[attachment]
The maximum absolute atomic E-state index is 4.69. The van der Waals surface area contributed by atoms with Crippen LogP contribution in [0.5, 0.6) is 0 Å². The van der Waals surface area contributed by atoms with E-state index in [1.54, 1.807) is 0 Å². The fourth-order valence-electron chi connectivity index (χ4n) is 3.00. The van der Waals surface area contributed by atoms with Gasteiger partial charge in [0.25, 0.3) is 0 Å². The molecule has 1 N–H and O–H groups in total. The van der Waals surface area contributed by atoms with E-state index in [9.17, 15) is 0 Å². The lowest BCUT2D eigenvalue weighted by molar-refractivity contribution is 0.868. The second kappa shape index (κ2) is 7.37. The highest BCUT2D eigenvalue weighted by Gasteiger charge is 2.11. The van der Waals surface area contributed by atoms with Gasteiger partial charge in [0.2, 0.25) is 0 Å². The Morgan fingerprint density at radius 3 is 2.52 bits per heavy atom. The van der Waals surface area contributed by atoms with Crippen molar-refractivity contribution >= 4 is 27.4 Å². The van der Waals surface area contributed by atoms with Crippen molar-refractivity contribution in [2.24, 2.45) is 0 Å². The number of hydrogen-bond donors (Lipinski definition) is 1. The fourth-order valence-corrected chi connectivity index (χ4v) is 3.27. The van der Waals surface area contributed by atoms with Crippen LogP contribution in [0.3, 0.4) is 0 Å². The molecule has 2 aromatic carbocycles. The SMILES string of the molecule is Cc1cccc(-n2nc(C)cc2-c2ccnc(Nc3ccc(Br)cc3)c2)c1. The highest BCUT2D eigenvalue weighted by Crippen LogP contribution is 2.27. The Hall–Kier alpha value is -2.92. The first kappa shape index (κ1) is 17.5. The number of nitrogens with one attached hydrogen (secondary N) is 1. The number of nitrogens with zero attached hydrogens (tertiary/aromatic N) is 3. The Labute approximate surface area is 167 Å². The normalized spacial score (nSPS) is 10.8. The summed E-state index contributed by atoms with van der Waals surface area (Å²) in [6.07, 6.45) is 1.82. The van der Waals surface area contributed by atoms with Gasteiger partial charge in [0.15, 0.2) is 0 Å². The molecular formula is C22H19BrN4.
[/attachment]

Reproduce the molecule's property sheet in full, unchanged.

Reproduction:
The maximum absolute atomic E-state index is 4.69. The van der Waals surface area contributed by atoms with Crippen LogP contribution in [0.5, 0.6) is 0 Å². The van der Waals surface area contributed by atoms with E-state index in [1.54, 1.807) is 0 Å². The fourth-order valence-electron chi connectivity index (χ4n) is 3.00. The van der Waals surface area contributed by atoms with Gasteiger partial charge in [0.25, 0.3) is 0 Å². The molecule has 1 N–H and O–H groups in total. The van der Waals surface area contributed by atoms with E-state index in [9.17, 15) is 0 Å². The lowest BCUT2D eigenvalue weighted by molar-refractivity contribution is 0.868. The second kappa shape index (κ2) is 7.37. The highest BCUT2D eigenvalue weighted by Gasteiger charge is 2.11. The van der Waals surface area contributed by atoms with Gasteiger partial charge in [0.2, 0.25) is 0 Å². The Morgan fingerprint density at radius 3 is 2.52 bits per heavy atom. The van der Waals surface area contributed by atoms with Crippen molar-refractivity contribution >= 4 is 27.4 Å². The van der Waals surface area contributed by atoms with Crippen molar-refractivity contribution in [2.24, 2.45) is 0 Å². The number of hydrogen-bond donors (Lipinski definition) is 1. The fourth-order valence-corrected chi connectivity index (χ4v) is 3.27. The van der Waals surface area contributed by atoms with Crippen LogP contribution in [0.3, 0.4) is 0 Å². The molecule has 2 aromatic carbocycles. The SMILES string of the molecule is Cc1cccc(-n2nc(C)cc2-c2ccnc(Nc3ccc(Br)cc3)c2)c1. The highest BCUT2D eigenvalue weighted by Crippen LogP contribution is 2.27. The Hall–Kier alpha value is -2.92. The first kappa shape index (κ1) is 17.5. The number of nitrogens with one attached hydrogen (secondary N) is 1. The number of nitrogens with zero attached hydrogens (tertiary/aromatic N) is 3. The Labute approximate surface area is 167 Å². The normalized spacial score (nSPS) is 10.8. The summed E-state index contributed by atoms with van der Waals surface area (Å²) in [6.07, 6.45) is 1.82. The van der Waals surface area contributed by atoms with Gasteiger partial charge in [0.15, 0.2) is 0 Å². The molecular formula is C22H19BrN4.